Where's the Free in that?

Anonymous said...

Botts; "Because you try to imagine knowing multiple realities and all these little decisions and affect of all the little decisions made, and you can't think it through. You get stuck. It seems illogical and unreasonable."

I don't think this is our problem at all (well, Brian has fixated on this, but not me).

God has infinite power and knows all, so see no problem with him knowing all possible outcomes based on all past data. He's all powerful and all knowing after all. But that still leaves us with him either 1) not knowing the exact choice we are going to make or 2) us not having free will.

The problem is yours, you HAVE to reconcile this conflict because you believe it was the holy ghost that was responsible for ensuring these conflicting ideas got included in a series of loosly related booklets written over the course of 1200 years.

So why don't you HAVE to reconcile how it's possible for plants to exist before the sun or why bats are not birds? Or why evolution is true when animals can only procreate within their own "kind".

The answer is you discard parts of the bible as outdated cultural artefacts, but for some reason insist on keeping other conflicting parts.

Why does god need to be all powerful or all knowing and we do we need to have free will (since it's clear we don't, not 100%)?

Anonymous said...

should read "...why do we need to have free will..."

Harvey said...


I believe that I have been able to understand your personal reconciliation for the the problem of an all-knowing God vs "free will" for some time now. I have followed the repeated debates between you and several of our frequent blogmates who are not believers as you so clearly are. I think that your present post clearly states that this is how YOU have been able to reconcile this conundrum. To me, the reason that you still have not satisfied Brian, Jerry, and Mac (let alone Observant, for entirely different reasons) is because each of them is seeking a different response from you. For the most part, this debate is part of a larger issue of the Bible, itself. To some of us, we see this as a means of attacking your belief that the Bible is not evil, in and of itself (although to Observant it is that you do not accept the Bible as literally the word of God, innerant and complete), to others, your belief that you have had a personal experience with the Holy Spirit, and yet others that you are "avoiding" the questions they think they have asked of you. In all of this, it seems to me, most of us have failed to hear that this is how YOU reconcile these issues for YOURSELF. Such reconciliation does not have to meet each of our personal criteria, only yours. Although as a non-believer I do not agree with most of your theology, I think you have made it abundantly clear. I do find it necessary to say that if I were a Christian (or thinking of becoming one) I believe your "approach" to Scripture and life in general would come very close to what I perceive as the true message that Scripture tells us Jesus tried to impart.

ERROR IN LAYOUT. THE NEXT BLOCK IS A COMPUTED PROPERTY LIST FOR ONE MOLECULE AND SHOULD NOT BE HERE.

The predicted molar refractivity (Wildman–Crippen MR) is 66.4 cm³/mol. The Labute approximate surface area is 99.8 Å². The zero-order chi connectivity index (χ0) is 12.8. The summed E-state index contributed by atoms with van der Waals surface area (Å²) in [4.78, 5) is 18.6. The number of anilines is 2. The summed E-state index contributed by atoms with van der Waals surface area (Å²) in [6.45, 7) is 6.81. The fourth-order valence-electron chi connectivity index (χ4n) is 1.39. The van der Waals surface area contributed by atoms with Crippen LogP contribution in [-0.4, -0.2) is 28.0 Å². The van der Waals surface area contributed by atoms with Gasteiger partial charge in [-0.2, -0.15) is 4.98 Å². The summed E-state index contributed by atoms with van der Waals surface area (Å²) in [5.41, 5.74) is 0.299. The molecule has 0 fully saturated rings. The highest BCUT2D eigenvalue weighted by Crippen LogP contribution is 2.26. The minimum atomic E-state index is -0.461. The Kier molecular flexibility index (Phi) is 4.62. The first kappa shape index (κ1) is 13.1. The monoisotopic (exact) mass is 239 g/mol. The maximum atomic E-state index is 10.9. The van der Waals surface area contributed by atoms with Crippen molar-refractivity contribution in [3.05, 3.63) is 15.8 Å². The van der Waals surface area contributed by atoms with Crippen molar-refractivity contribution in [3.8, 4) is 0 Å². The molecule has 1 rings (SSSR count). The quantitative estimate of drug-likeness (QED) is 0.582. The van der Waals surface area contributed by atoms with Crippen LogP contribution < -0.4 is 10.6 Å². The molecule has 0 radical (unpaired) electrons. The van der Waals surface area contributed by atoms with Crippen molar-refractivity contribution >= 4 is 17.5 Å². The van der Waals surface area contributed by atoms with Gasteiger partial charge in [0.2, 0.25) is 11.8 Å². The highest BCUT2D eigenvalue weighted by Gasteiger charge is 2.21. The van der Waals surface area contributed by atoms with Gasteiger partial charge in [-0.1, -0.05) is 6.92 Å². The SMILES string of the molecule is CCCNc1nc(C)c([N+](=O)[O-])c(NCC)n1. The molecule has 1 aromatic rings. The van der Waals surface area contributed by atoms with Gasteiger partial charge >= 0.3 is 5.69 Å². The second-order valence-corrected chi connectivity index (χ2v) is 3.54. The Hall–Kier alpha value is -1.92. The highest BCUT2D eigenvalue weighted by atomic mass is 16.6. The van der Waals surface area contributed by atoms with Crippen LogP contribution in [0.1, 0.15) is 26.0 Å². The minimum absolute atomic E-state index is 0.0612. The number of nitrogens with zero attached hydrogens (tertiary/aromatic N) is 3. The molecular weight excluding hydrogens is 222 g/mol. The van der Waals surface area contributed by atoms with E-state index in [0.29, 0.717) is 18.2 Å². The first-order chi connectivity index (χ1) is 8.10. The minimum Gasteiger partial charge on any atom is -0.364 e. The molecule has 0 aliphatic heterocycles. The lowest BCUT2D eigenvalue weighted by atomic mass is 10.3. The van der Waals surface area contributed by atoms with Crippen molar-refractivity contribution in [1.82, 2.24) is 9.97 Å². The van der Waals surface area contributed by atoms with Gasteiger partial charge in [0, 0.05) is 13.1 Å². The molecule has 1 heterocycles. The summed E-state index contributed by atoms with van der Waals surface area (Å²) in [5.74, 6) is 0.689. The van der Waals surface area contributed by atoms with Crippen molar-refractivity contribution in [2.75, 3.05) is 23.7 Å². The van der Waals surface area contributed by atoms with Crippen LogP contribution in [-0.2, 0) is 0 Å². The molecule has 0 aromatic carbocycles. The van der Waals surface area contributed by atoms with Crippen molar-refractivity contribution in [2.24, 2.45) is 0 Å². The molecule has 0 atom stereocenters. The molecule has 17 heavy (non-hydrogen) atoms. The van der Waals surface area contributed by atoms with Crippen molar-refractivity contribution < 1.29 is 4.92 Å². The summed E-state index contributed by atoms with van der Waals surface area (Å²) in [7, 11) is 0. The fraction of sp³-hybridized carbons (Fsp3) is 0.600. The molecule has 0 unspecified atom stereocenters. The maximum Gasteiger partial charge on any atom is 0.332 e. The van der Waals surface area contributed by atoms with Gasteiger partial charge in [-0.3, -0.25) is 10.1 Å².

pboyfloyd said...

Come on Botts, God is either supposed to be 'living' outside of time and space, or HE isn't, right?

Your mental gymnastics has HIM living your life along with you 'seeing all possibilities' with some kind of super-clarity and allowing the Holy Spirit to give you some kind of hints.

But omniscient doesn't MEAN that,it means that HE supposedly knows what you WILL do, how you WILL choose etc. although I'm quite sure it also implies that he knows what you might have done, might have chosen.

You seem to be hinting that HE could 'well know' everything but decides not to peek, giving the Holy Spirit reason to 'hint'.

Also it seems to me that this is kind of a viscious circle of an argument because, as a devout Christian, worshipper of God and Jesus, the more the Holy Spirit 'guides you', the more your choices are MADE FOR YOU, really, in effect taking bad choices out of your way for you, right?

Plus, this idea of yours seems to work very well for harking back and seeing with 20/20 precision where, when things fell apart, when things didn't work out, well, you just didn't listen to the guidance that was being given, you MUSTN'T have, right, 'cos things didn't 'go right'???